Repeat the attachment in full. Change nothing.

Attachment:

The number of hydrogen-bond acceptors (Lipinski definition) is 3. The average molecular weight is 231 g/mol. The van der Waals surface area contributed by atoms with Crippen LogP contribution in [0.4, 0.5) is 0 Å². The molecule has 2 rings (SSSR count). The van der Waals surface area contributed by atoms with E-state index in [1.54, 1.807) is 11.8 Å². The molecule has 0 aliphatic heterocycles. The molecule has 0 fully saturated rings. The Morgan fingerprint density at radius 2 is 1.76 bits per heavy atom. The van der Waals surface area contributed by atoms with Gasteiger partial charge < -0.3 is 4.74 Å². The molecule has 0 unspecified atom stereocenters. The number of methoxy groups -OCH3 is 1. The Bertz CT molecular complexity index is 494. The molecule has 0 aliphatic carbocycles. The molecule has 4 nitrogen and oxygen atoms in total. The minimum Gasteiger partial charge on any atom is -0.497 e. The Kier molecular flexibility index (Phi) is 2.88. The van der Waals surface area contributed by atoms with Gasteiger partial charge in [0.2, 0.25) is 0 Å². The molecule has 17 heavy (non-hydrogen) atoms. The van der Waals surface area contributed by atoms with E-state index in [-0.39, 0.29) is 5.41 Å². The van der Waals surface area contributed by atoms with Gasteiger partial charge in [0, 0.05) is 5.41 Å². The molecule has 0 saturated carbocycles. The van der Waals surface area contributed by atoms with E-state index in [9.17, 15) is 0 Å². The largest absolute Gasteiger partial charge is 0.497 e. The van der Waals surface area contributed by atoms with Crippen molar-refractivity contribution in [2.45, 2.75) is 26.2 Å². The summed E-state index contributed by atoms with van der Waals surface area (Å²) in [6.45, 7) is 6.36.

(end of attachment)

The number of hydrogen-bond acceptors (Lipinski definition) is 3. The average molecular weight is 231 g/mol. The van der Waals surface area contributed by atoms with Crippen LogP contribution in [0.4, 0.5) is 0 Å². The molecule has 2 rings (SSSR count). The van der Waals surface area contributed by atoms with E-state index in [1.54, 1.807) is 11.8 Å². The molecule has 0 aliphatic heterocycles. The molecule has 0 fully saturated rings. The Morgan fingerprint density at radius 2 is 1.76 bits per heavy atom. The van der Waals surface area contributed by atoms with Gasteiger partial charge < -0.3 is 4.74 Å². The molecule has 0 unspecified atom stereocenters. The number of methoxy groups -OCH3 is 1. The Bertz CT molecular complexity index is 494. The molecule has 0 aliphatic carbocycles. The molecule has 4 nitrogen and oxygen atoms in total. The minimum Gasteiger partial charge on any atom is -0.497 e. The Kier molecular flexibility index (Phi) is 2.88. The van der Waals surface area contributed by atoms with Gasteiger partial charge in [0.2, 0.25) is 0 Å². The molecule has 17 heavy (non-hydrogen) atoms. The van der Waals surface area contributed by atoms with E-state index in [-0.39, 0.29) is 5.41 Å². The van der Waals surface area contributed by atoms with Gasteiger partial charge in [0, 0.05) is 5.41 Å². The molecule has 0 saturated carbocycles. The van der Waals surface area contributed by atoms with E-state index in [9.17, 15) is 0 Å². The largest absolute Gasteiger partial charge is 0.497 e. The van der Waals surface area contributed by atoms with Crippen molar-refractivity contribution in [2.45, 2.75) is 26.2 Å². The summed E-state index contributed by atoms with van der Waals surface area (Å²) in [6.45, 7) is 6.36.